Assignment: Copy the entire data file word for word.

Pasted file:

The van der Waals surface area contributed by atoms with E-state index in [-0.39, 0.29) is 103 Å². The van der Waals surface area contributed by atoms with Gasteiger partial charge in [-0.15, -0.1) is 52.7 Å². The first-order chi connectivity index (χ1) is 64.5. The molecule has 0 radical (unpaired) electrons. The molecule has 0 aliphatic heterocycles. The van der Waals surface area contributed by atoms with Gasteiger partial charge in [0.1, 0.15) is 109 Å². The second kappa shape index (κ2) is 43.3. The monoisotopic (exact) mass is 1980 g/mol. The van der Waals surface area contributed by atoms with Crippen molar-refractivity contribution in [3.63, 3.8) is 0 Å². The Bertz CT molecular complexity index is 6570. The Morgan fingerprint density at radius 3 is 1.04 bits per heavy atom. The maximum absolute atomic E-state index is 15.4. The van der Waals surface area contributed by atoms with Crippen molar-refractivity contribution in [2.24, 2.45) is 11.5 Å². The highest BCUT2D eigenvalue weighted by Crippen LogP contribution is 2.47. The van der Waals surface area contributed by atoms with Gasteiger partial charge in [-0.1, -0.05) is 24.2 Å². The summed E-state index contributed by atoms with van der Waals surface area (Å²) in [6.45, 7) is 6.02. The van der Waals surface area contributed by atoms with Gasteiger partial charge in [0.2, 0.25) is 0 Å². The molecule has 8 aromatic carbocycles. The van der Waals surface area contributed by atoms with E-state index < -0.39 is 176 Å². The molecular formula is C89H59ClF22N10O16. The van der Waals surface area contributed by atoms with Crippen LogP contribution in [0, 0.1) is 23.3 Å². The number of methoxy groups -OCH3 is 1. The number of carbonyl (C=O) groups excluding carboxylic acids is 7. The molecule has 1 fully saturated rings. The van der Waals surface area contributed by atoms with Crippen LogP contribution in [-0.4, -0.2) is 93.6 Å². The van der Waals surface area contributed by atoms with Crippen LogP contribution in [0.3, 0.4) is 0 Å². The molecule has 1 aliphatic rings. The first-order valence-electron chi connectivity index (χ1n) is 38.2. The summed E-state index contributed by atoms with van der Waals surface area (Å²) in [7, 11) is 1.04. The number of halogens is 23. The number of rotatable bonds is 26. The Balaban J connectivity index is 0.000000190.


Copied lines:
The van der Waals surface area contributed by atoms with E-state index in [-0.39, 0.29) is 103 Å². The van der Waals surface area contributed by atoms with Gasteiger partial charge in [-0.15, -0.1) is 52.7 Å². The first-order chi connectivity index (χ1) is 64.5. The molecule has 0 radical (unpaired) electrons. The molecule has 0 aliphatic heterocycles. The van der Waals surface area contributed by atoms with Gasteiger partial charge in [0.1, 0.15) is 109 Å². The second kappa shape index (κ2) is 43.3. The monoisotopic (exact) mass is 1980 g/mol. The van der Waals surface area contributed by atoms with Crippen molar-refractivity contribution in [3.63, 3.8) is 0 Å². The Bertz CT molecular complexity index is 6570. The Morgan fingerprint density at radius 3 is 1.04 bits per heavy atom. The maximum absolute atomic E-state index is 15.4. The van der Waals surface area contributed by atoms with Crippen molar-refractivity contribution in [2.24, 2.45) is 11.5 Å². The highest BCUT2D eigenvalue weighted by Crippen LogP contribution is 2.47. The van der Waals surface area contributed by atoms with Gasteiger partial charge in [-0.1, -0.05) is 24.2 Å². The summed E-state index contributed by atoms with van der Waals surface area (Å²) in [6.45, 7) is 6.02. The van der Waals surface area contributed by atoms with Gasteiger partial charge in [0.2, 0.25) is 0 Å². The molecule has 8 aromatic carbocycles. The van der Waals surface area contributed by atoms with E-state index < -0.39 is 176 Å². The molecular formula is C89H59ClF22N10O16. The van der Waals surface area contributed by atoms with Crippen LogP contribution in [0, 0.1) is 23.3 Å². The number of methoxy groups -OCH3 is 1. The number of carbonyl (C=O) groups excluding carboxylic acids is 7. The molecule has 1 fully saturated rings. The van der Waals surface area contributed by atoms with Crippen LogP contribution in [-0.4, -0.2) is 93.6 Å². The van der Waals surface area contributed by atoms with Crippen LogP contribution in [0.3, 0.4) is 0 Å². The molecule has 1 aliphatic rings. The first-order valence-electron chi connectivity index (χ1n) is 38.2. The summed E-state index contributed by atoms with van der Waals surface area (Å²) in [7, 11) is 1.04. The number of halogens is 23. The number of rotatable bonds is 26. The Balaban J connectivity index is 0.000000190.